Monday, April 11, 2016

Get in line

We love the way some people get rich. Sometimes it's a guy who comes up with an idea for something to sell, something that everyone wants all of a sudden, and they drop everything and hop in the Biscayne and race down to Val-U-Mart and get a pet rock or green frying pan or Apple watch. 

And the people who sell these products, and the owners of Val-U-Mart, become rich. And your life is all the richer for the enjoyment of the pet rock or the slippery green pan or the watch that does what the phone in your pocket does, just six inches away.

Of course, the problems come in when someone gets in the middle of the food chain. Normally, the producer sells his product to the retailer and that's how they make their money. 

But, let's say someone goes to the store the very minute they open and buy up all the pet rocks. You rush to the store to get yours, only to be told that they are all sold out, but you can get one online, no problem. So you go online and buy your 1975 novelty item for 19.75 times the store price. The person who bought up the supply is scalping you!

That's why fans of Adele, the singer from England, are rolling in the deep these days. Right after tickets for her North American tour went on sale to the public, they were immediately bought up, causing an emotional Skyfall for thousands of fans who wanted a seat. 

Originally, I believed this to be a picture of people getting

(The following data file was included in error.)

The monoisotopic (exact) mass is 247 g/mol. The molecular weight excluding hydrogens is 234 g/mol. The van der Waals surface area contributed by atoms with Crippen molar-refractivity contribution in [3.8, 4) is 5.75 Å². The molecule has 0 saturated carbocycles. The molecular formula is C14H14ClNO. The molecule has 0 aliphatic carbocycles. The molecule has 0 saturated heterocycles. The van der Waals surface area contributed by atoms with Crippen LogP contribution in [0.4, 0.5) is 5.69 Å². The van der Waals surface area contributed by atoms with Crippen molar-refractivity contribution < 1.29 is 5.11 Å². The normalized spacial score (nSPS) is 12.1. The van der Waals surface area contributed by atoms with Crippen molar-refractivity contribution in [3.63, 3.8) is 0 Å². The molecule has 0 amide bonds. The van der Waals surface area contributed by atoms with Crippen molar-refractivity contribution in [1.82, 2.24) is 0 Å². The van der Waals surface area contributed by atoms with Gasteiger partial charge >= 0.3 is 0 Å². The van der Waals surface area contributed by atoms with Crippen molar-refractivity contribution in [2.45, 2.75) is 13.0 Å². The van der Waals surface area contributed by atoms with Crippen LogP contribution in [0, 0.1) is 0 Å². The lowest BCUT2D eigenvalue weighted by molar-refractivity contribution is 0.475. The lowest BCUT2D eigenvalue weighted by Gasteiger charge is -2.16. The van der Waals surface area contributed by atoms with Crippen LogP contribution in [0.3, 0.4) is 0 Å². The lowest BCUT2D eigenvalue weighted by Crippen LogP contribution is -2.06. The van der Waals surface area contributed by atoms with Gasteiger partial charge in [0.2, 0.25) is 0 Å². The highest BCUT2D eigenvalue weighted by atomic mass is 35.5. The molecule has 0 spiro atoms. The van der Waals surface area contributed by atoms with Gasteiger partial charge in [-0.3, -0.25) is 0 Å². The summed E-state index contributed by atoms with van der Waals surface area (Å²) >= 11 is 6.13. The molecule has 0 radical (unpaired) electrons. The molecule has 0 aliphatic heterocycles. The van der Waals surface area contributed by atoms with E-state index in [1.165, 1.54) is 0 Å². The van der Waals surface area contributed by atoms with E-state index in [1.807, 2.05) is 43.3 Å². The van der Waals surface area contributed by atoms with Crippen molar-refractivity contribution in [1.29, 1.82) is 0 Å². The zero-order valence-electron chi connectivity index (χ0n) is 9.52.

in line for Adele tickets.  Turns out, these are people
who went to a concert hall to hear music,
 and Maroon 5 showed up and
 began playing.

Everybody loves Adele, so the demand for tickets to hear her singing her songs is high. And back in the day, when you wanted to attend a particular concert, you would line up and sleep outside of the department store so as to be first in line when they opened and started selling tickets to see Sam The Sham and The Pharoahs or The McCoys.  Now, ticket scalpers electronically purchase all the seats the instant they go on sale and they are only too glad to sell them to you at a fantastic markup.  

Adele and some other artists concerned about making tickets available to all fairly and at reasonable cost deal with a website called Songkick, which is set up to help do that just that. Smart performers should all want to do whatever they can to stop greedy re-selling agencies from making a mint off someone else's talent and popularity.

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